Monthly Archives: April 2011

ChurchSurfer @ St. Jude Catholic Church: The Experience Was The Experience

Church Experience #16 – April 24, 2011 – Easter Sunday

St. Jude Catholic Church

A Personal Challenge

First of all, let me take a moment and acknowledge and thank my Lord God for how much He has blessed me this year.  I’m amazed at how much increase God gives to your faith, wisdom, and love, when you find new ways to serve Him and dedicate more of your time and focus to His Word.  The ChurchSurfer project has already brought major blessings to my spiritual walk, and whether or not people read or like this blog, the benefits of holding myself to the commitment of visiting 50 different churches this year are mind-blowing.  God is good, all the time, amen.  So for Easter this year I decided to challenge myself a little bit by skipping (or should I say hopping?) the Easter church service that is so meaningful to us as (Protestant) Christians, and instead opt for a Catholic church service.  Why is this challenging?  Because going into the experience, I already know that as a non-Catholic I am not welcome to take Holy Communion at a Catholic church, nor do I agree with most of their doctrinal beliefs, which makes it particularly hard on such a significant day as Easter.  So why even go to a Catholic church?  Because I also know that like all Christian sects and denominations, there are true believers with a heart for Jesus inside the Catholic faith.  What will be the big challenge?  Trying to remain focused on the point of my blog, which is “Experiencing God through People”, and not falling into a rant session on the differences in doctrinal beliefs, which is so tempting with a subject matter that is at the core of your very being.  What will be the outcome?  Let’s find out (and I’m more than a little nervous)…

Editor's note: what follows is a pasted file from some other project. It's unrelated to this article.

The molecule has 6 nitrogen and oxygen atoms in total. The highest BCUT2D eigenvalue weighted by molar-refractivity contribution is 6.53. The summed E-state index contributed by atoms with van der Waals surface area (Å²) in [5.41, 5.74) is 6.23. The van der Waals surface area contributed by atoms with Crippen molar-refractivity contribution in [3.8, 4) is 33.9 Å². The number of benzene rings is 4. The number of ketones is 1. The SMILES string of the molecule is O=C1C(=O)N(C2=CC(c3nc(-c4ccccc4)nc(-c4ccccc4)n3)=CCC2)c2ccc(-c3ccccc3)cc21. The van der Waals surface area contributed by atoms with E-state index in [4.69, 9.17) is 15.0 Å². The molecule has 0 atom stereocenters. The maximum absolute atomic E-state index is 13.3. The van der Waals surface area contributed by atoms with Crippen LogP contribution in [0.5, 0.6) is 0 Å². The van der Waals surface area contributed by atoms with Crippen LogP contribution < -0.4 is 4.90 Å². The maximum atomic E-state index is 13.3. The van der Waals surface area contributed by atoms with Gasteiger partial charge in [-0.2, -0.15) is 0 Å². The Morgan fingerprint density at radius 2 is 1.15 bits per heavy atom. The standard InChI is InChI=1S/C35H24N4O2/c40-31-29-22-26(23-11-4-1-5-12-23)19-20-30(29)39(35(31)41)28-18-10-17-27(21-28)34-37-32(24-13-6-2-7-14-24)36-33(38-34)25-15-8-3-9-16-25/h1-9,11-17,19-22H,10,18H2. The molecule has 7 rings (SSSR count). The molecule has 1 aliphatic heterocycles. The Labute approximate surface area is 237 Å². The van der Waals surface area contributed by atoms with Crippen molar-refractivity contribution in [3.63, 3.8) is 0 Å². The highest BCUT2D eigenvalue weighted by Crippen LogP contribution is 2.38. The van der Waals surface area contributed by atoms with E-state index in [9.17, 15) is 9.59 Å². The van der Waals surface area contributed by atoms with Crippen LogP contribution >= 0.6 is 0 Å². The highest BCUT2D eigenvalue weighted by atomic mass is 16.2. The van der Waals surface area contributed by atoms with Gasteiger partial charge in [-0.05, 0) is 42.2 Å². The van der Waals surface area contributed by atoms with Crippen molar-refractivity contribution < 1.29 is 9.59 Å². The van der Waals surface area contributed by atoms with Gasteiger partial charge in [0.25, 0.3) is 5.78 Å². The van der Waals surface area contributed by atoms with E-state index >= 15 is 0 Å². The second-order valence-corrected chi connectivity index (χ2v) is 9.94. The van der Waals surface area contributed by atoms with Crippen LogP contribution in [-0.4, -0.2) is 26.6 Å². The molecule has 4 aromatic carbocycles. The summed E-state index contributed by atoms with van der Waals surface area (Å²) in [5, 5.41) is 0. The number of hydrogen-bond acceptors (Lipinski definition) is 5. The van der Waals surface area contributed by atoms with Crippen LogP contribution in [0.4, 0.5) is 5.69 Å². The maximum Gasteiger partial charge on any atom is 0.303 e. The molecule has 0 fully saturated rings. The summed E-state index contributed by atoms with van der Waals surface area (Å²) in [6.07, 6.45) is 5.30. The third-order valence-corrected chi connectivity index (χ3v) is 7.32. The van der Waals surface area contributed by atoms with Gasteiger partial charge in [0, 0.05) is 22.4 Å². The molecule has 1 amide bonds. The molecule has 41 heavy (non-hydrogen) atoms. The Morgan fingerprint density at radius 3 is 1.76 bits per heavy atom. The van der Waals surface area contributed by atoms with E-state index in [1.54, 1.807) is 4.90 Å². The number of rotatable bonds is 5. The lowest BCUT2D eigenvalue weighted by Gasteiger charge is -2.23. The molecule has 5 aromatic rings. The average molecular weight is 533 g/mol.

The Atmosphere

St Jude Catholic Church Chattanooga
St Jude Catholic Church Chattanooga

Laura and I pulled in to St. Jude Catholic Church about 30 minutes before the scheduled start time of the 10:30 AM mass service.  We knew it would be crowded on Easter, so we wanted to make sure we could get a seat close enough to the front where we could easily see all that was going on.  I snapped a couple of photos on the walk up to the building, which was a little longer than normal, considering I strategically parked close to the exit lane so that we could hopefully avoid the traffic leaving the service.  As we approached the entrance, we were enthusiastically greeted by an eccentric grey-haired man who was doing his best to say “hello’s” and “good morning’s” to each one of the increasing volume of people headed in to the building.  Upon entering the lobby area, we passed by the holy water bowl without taking part in whatever ritual it is used for, and headed on down the aisle of the sanctuary and into a pew, again without taking part in the Catholic ritual of bowing toward the altar (or crucifix?).  I scanned the ornate room, taking in all the various decorations and symbols.  There was a large crucifix on the front wall facing the congregation, bordered by floor-to-ceiling stained glass depictions of Jesus.  There were candles burning all around the room, fresh flowers all about the altar and stage area, and off to the left of the pulpit was a statue of Mary with the baby Jesus in her arms.  There were various tapestries and murals adorning the walls of the sanctuary, some appearing to be quite old, and most in the European Renaissance style.  My mind wandered in and out of focus on various internal tug-of-war issues I was having about bringing my wife to a Catholic Easter service rather than one where we could actually partake in the communion.

Easter Mass 

Josh & Laura weekly self-portrait